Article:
I do totally agree with the op's advice on frequent check and change.......I NEVER leave my gear with any power source installed when I intend storing it for any extended period.
     
  22. Warp

    Warp Member

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    We are talking lithium primary batteries, for AA/AAA that would be energizer. Not rechargeable li-ion.

    If alkaline batteries can supply the power required then nimh rechargeable would probably be your best bet...Eneloop is probably what you seek
     
  23. JTHunter

    JTHunter Member

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    FWIW - I have used rechargeable Ni-Cads in several different 35mm flashes for over 30 years and none of them ever leaked. I also used them in some frequently used flashlights but the way they lost their charges made them unacceptable for rarely used equipment. The nickel-metal hydride (NiMH) rechargeables hold their charges slightly better and they don't have the "memory" problems the ni-cads were famous for having.

    The alkalines I have used over that same time have varied in brands from the Big Three (Everready, Duracell, & Rayovac) to private label secondary market ones (Walgreens, CVS, etc.). All have had leaks at one time or another but I have no record of any one brand failing more than any other. What I HAVE observed is the cheap off-brand types don't seem to have the reserve capacity of the Big Three. Usually, the Rayovacs are slightly lower in price than the Everready or Duracells batteries with comparable capacity.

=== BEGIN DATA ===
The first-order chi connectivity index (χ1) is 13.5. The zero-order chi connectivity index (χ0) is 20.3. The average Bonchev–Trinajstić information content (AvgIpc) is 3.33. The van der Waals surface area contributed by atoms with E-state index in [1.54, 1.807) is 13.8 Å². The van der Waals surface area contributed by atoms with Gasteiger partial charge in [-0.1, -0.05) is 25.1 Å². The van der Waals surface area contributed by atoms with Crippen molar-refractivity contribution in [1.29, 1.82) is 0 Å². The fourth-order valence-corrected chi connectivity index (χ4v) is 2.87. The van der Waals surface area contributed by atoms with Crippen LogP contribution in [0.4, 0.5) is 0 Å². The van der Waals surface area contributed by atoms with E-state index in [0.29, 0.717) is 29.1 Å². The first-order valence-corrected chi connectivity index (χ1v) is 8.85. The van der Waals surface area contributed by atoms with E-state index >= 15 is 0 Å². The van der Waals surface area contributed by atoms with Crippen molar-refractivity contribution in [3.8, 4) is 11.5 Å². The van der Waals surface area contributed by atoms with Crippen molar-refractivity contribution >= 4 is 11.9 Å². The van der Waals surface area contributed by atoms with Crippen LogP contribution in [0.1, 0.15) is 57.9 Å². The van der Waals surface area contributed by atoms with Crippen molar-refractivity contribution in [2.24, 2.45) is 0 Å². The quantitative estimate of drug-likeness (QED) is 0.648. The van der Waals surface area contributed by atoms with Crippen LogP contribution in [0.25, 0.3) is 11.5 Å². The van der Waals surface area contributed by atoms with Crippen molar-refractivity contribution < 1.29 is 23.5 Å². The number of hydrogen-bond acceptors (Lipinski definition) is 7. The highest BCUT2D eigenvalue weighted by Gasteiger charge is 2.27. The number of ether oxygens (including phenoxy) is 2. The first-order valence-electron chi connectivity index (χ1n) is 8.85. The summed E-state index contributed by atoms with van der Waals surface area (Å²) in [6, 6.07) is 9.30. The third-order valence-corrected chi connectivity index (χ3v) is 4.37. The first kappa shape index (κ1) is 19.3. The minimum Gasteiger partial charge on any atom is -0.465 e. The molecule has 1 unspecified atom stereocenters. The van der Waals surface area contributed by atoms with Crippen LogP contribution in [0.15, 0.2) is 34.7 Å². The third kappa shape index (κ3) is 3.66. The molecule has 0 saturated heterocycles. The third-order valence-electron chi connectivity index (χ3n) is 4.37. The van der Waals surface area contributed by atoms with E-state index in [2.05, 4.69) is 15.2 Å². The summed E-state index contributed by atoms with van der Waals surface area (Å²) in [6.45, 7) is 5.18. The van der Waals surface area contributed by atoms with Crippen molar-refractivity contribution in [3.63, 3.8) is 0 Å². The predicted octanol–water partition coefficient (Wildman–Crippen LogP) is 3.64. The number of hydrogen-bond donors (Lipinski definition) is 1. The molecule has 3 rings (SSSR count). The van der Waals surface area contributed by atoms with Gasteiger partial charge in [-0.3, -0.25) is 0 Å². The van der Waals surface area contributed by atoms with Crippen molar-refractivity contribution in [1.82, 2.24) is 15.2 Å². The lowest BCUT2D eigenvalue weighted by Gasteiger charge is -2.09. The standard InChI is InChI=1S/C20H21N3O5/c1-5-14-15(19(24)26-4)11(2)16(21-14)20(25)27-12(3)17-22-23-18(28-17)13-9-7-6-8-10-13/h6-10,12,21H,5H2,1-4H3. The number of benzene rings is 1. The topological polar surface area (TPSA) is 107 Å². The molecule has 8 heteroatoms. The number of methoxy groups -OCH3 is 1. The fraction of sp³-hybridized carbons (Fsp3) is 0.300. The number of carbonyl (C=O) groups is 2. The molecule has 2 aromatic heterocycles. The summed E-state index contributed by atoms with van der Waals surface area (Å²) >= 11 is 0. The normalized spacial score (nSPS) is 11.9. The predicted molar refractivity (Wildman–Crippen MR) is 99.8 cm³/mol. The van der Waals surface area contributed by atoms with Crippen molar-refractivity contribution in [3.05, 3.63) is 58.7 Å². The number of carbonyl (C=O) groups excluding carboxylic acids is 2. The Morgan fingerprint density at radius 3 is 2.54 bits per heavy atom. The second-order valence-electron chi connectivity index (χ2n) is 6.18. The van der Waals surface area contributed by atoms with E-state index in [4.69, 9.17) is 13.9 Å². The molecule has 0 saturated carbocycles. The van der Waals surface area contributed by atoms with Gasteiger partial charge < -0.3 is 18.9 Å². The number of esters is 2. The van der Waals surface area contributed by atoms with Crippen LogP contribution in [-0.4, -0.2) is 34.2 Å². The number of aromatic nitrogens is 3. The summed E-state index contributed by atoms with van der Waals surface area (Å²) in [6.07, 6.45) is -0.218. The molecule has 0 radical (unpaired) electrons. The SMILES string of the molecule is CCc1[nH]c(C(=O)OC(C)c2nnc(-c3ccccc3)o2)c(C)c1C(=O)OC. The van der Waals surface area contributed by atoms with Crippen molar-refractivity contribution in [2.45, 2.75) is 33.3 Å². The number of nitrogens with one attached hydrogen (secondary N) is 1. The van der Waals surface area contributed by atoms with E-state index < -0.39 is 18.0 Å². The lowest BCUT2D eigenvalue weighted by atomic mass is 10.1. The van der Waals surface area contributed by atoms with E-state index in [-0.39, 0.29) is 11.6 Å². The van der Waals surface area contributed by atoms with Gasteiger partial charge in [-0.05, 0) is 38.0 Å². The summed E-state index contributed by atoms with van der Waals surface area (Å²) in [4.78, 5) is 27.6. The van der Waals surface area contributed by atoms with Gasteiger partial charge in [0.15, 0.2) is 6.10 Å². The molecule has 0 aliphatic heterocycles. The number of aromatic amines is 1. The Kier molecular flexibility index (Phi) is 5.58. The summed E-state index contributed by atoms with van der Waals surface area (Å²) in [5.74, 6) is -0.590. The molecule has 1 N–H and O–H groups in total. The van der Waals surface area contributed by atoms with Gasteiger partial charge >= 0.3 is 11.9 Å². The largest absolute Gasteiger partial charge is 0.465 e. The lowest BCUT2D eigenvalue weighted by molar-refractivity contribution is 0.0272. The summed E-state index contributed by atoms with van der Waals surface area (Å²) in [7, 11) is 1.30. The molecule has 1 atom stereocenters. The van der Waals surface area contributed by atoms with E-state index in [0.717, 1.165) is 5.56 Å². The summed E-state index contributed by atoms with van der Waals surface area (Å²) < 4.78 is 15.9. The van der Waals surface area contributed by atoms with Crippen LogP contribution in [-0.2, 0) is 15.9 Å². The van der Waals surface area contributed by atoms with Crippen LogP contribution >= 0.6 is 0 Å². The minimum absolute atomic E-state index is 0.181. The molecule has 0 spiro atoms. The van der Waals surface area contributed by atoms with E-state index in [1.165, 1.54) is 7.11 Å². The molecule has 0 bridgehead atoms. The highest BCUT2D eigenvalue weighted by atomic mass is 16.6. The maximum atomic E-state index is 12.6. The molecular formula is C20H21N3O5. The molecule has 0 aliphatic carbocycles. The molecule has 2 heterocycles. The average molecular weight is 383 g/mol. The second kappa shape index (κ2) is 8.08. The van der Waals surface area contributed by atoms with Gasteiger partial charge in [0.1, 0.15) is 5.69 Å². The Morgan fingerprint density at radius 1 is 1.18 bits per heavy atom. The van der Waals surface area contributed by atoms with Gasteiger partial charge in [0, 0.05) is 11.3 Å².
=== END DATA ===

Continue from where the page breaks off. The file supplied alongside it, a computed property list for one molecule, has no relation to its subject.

The lithium "single use" batteries are fine for sitting on the shelf and still holding their charges for a long time but if used in something with a motor, they seem to fail almost as fast as alkalines. They are great in "low draw" equipment (lights) but not so good in "point & shoot" cameras, esp. if you turn it on & off frequently or zoom in & out a lot. Some of the flashlights & lanterns I have use "C" or "D" sizes and I have yet to see lithiums in those sizes.

    This is just a personal observation. I have not bothered to keep any kind of record of this, so - - -.
    :rolleyes:
     
  24. Bushwhacker

    Bushwhacker Member

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    Sometimes when the batteries leak and corrode everything the item can be salvaged. I have done it with electrical meters, radios and flashlights.
    If you have something you're about to throw at ay give me shhout, maybe I can save it for you. Iam on social security disability and try to supplement my income by doing side jobs.
    So keep me in mind guys and gals.
    Thanks.:cool:
     
  25. Scooter22

    Scooter22 Member

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    Thanks for the tip on Maglites. My son had one ruined and I had one pretty stuck but I got them out and it worked.